alpha Storage Pool Disease (Grey Platelet Syndrome)
rare inherited disease with no alpha granules. mild
delta Storage pool disease
affects dense granules. mild to moderate.
acquired qualitative disorders of platelets
Drugs (COX inhibitors- aspirin is irreversible, antibiotics), renal failure, cardiopulmonary bypass (during surgery), hematologic malignancies (MDS, chronic disorders)
Associated with 1) Fe deficient anemia, 2) splenectomy, 3) cancer, 4) chronic inflammation. Rarely symptomatic
X-linked Factor VIII deficiency. Mild to severe bleeding, in relation to F VIII levels. can be spontaneous if severe. Degenerative joint disease due to frequent bleeding into joints.Treat w/ factor VIII. HIV infection from transfusions was a problem in the 80s.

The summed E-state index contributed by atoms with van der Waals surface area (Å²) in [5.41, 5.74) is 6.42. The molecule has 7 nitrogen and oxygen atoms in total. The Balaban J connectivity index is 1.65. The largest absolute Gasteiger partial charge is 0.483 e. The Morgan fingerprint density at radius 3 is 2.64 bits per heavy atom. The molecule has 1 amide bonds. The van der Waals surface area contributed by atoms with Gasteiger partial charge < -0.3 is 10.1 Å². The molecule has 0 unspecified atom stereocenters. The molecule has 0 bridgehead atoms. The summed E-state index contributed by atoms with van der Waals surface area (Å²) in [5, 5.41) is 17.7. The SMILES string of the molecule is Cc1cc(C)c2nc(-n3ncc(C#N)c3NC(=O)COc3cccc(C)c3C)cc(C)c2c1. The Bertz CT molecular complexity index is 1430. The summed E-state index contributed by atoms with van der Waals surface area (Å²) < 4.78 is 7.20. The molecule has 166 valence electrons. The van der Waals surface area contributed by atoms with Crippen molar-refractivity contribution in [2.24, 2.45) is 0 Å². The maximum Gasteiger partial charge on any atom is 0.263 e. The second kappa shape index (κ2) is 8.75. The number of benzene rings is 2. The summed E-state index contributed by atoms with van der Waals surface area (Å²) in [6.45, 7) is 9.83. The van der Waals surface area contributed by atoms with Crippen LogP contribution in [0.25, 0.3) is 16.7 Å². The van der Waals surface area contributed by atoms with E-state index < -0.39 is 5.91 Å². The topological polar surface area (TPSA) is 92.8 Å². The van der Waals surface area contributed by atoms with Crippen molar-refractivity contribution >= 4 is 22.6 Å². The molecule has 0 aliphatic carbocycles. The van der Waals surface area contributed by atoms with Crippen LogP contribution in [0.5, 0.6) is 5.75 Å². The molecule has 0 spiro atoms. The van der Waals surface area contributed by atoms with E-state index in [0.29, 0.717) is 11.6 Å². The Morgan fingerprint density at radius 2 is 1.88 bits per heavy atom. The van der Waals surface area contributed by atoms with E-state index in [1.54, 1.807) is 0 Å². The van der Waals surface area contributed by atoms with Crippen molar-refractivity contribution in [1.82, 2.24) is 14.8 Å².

x-linked factor IX deficiency. similar characeristics as Hemphilia A. Factor IX is vitamin K-dependent protein made in liver
von Willebrand Disease (vWD)
20 subtypes broken into 3 groups. vWD = autosomal. Mild, except type 3. Unlike hemophilia, pt's experience immediate mucocutaneous bleeding. some hemarthroses. DDAVP = treatment of choice
Type 1 vWD
75% of all vWD. Autosomal dominant quantitative deficiency of all multimers of vWF
Type 2 vWD
20% of vWD. qualitative defects = defective binding to vessel wall. Type IIa = high molec weight multimers are absent. Type IIb = vWF with increased affinity for platelets leading to potential thrombocytopenia
Type 3 vWD
severe. autosomal recessive. vWF activity is absent
von Willebrand Factor
vWF is adhesive molecule produced by megakaryocytes and endothelial cells. Polymerizes into multimers and is stored in Weibel-Palade bodies of endotheliial cells. Binds to platelet Gp Ib/IX or CD42 promoting platelet adhesion. Can also bind GP IIb/IIIa (CD41/61) to promote platelet aggregation. In plasma binds and protects factor VIII.